1930’s Eagle Hotel – Concord, NH – DQ Matchcover

Click to enlarge

The Eagle Hotel, located in Concord NH, was a well known hotel back in the early to mid 1900's.  A hopping place to be sure!  My Grandfather, who was a textile mill salesman stayed here often during his trips from the Boston area to Concord and points beyond.  This matchcover, a Diamond Quality by Diamond Match Co., was produced in the 1930's.


1920’s Durant Automobile Dealer – Portland, ME – Matchbook Cover

Click to enlarge

1930's Durant Automobile Dealer - Portland, ME - Matchbook Cover

This 1930's Diamond Quality matchbook cover features the Durant Automobile, which was established in 1921 by former General Motors CEO William "Billy" Durant following his termination by the GM board of directors and the New York bankers that financed GM.  In this case of this specific cover, it was given out at the Elliott S. Peterson dealership in Portland, ME.


1950’s NuGrape Soda Action Matchbook Cover

Click to enlarge

This unique Action Match matchcover features NuGrape Soda.  My understanding is that the Action Match line, put out by Universal Match was around in the 1950's, but based on the information on the inside of the cover, this would date this cover back to 1941.

NuGrape is a brand of grape-flavored soda pop. The NuGrape brand was invented in 1906, first bottled in 1921, and by April 1933, The National NuGrape Company was founded in Atlanta, Georgia.  In 1922, licensing rights were sold to the Olla Bottling Works in Olla, Louisiana where it was made and distributed for many years. NuGrape was followed up by the popular Sun Crest brand of soft drinks in 1938.  In 1965, the National NuGrape Company introduced Kickapoo Joy Juice, a product based on Al Capp's Li'l Abner comic strip.  All three brands were acquired in 1968 by The Moxie Company (renamed Moxie-Monarch-NuGrape Company and later Monarch Beverage Company).  In 1970, Moxie-Monarch-NuGrape discontinued domestic U.S. sales of Kickapoo Joy Juice.

Wm L. Hughson Ford Dealership Matchbook Cover

It's not often that you come across a matchbook cover that features the first business of its kind in an industry that is just starting out.  This particular matchcover - featuring the first Ford automobile dealer is just such a cover.

Most people don't think much about the background or history of a business when they take a look at one of their matchbook covers.  But, boy - this is one that certainly tells a story that deserves looking into!  The Ford Motor Company dealership featured on this matchcover - The Wm L. Hughson Ford dealership is - or was - the oldest Ford dealership in the country.  From what I've been able to gather, his last dealership closed back in the early 1980's.  William (Billy) passed away in 1969.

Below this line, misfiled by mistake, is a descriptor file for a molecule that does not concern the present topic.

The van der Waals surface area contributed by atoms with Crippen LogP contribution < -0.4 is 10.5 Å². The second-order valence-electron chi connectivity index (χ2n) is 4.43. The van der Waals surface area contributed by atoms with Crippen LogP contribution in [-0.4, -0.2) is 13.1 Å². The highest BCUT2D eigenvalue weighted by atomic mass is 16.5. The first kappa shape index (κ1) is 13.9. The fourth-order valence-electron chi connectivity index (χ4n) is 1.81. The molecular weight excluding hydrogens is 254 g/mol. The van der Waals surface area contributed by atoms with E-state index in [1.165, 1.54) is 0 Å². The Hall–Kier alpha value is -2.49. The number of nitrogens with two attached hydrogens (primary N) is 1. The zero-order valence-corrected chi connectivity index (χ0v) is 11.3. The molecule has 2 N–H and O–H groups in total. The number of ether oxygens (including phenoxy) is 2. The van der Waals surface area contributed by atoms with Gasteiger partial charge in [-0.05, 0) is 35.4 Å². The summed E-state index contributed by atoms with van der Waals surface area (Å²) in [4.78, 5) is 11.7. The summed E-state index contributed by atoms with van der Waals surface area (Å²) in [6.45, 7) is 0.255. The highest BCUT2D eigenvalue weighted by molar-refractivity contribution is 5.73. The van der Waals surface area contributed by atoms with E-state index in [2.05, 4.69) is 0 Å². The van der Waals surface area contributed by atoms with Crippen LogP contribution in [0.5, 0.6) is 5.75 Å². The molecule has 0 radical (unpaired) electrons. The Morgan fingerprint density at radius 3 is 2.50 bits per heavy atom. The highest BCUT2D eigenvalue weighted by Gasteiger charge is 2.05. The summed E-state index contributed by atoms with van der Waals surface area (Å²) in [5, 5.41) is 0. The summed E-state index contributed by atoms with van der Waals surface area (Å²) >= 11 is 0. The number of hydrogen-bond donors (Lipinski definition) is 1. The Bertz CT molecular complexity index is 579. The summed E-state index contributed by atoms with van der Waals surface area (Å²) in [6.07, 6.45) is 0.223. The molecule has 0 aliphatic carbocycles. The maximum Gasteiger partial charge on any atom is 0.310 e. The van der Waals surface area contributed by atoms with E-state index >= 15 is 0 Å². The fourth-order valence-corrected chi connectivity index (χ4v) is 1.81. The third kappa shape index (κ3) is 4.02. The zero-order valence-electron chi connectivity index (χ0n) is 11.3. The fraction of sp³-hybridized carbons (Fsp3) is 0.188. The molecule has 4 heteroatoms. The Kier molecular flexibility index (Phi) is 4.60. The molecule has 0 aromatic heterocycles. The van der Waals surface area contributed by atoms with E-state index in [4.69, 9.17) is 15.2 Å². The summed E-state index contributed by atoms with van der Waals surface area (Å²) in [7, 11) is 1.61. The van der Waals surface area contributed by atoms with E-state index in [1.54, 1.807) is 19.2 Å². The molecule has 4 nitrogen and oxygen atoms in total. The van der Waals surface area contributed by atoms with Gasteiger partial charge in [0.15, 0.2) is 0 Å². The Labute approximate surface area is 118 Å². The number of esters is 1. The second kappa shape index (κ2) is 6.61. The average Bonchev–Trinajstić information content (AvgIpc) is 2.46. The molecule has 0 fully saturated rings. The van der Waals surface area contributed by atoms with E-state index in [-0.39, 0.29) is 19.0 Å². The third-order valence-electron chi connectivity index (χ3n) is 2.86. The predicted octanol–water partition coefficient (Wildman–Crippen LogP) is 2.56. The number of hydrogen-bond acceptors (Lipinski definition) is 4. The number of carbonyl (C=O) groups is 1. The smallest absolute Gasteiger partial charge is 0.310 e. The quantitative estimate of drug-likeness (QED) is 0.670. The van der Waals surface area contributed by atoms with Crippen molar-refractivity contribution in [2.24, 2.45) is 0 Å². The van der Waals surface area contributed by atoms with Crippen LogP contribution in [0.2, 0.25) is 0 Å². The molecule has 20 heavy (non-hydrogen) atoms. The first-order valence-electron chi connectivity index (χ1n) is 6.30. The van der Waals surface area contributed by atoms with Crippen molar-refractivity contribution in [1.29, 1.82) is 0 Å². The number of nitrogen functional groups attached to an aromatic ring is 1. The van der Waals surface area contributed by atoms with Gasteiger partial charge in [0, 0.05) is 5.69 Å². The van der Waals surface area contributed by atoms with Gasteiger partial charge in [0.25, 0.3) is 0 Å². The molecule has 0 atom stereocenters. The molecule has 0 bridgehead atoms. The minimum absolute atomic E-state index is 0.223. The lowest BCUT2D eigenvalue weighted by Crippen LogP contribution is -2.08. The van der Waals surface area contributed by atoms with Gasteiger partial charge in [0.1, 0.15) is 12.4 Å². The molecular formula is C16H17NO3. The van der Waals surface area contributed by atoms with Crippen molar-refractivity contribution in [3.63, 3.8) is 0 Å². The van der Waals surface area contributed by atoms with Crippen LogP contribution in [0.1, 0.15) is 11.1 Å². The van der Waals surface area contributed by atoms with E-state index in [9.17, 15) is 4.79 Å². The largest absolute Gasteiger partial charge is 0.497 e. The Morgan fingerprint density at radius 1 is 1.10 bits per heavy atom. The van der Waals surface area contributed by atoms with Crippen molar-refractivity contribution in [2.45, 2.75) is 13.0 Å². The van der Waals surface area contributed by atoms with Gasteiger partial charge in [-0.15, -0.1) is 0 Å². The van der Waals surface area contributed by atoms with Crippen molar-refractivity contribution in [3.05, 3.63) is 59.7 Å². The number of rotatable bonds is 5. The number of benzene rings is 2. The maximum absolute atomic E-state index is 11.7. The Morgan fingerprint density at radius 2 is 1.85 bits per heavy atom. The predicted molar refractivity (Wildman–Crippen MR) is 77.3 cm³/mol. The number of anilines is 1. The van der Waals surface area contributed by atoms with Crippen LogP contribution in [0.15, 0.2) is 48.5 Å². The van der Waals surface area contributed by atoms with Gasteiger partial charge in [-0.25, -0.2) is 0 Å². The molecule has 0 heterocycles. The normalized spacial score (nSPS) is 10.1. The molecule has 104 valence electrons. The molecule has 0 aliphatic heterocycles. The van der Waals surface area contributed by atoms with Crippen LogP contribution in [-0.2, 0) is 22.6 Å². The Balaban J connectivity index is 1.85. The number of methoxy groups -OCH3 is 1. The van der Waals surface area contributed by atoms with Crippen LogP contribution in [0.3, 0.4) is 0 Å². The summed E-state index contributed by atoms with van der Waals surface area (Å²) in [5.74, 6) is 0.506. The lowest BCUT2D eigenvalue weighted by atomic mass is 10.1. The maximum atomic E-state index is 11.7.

Click to enlarge

Billy got his start as a Ford distributor / dealer in a pretty odd way.  He owned a machinery parts supply company based in San Francisco, but was fascinated with bicycles and was thinking of branching out into that business.  In 1902, he traveled to Chicago (that trip must have taken weeks!) to attend a national bicycle show.  It was at that show that he met none other than Henry Ford.  While Mr. Hughson was interested in the two wheeled form of transpiration, he became enthralled with the four wheeled vehicle that Ford was in Chicago promoting.  So enthralled that he made Henry a promise that he'd buy $5,000 worth of whatever the vehicle he made.  Now, Hughson didn't have the $5,000 to invest, but he had a good idea he could put investors together back in San Francisco that would back him in this venture.

Although it took several months, Hughson gathered the money from investors and in the summer of 1903 he made his way to Detroit to pick up the cars the money would buy.  But during the time he'd originally met Ford and the following summer, struggles had ensued with Ford and had no cars to provide him.  Ford, along with his partner Alexander Malcomson were in need of financing and pitched Hughson on the idea on investing in the company as opposed to buying the cars.  No dice they were told.  The investors wanted cars, not stock.

Later that year, Hughson received 12 brand new 1903 Model A cars, along with exclusive rights to the entire west coast (later to include Hawaii) sales territory.  If Ford had failed, the rights meant nothing, but boy, if he made it big, those rights would be a really big deal.  Unfortunately, it was next to impossible to sell the cars.  They ended up signing in a San Francisco warehouse for three years.  Ah, but things were about to change and change in a big way.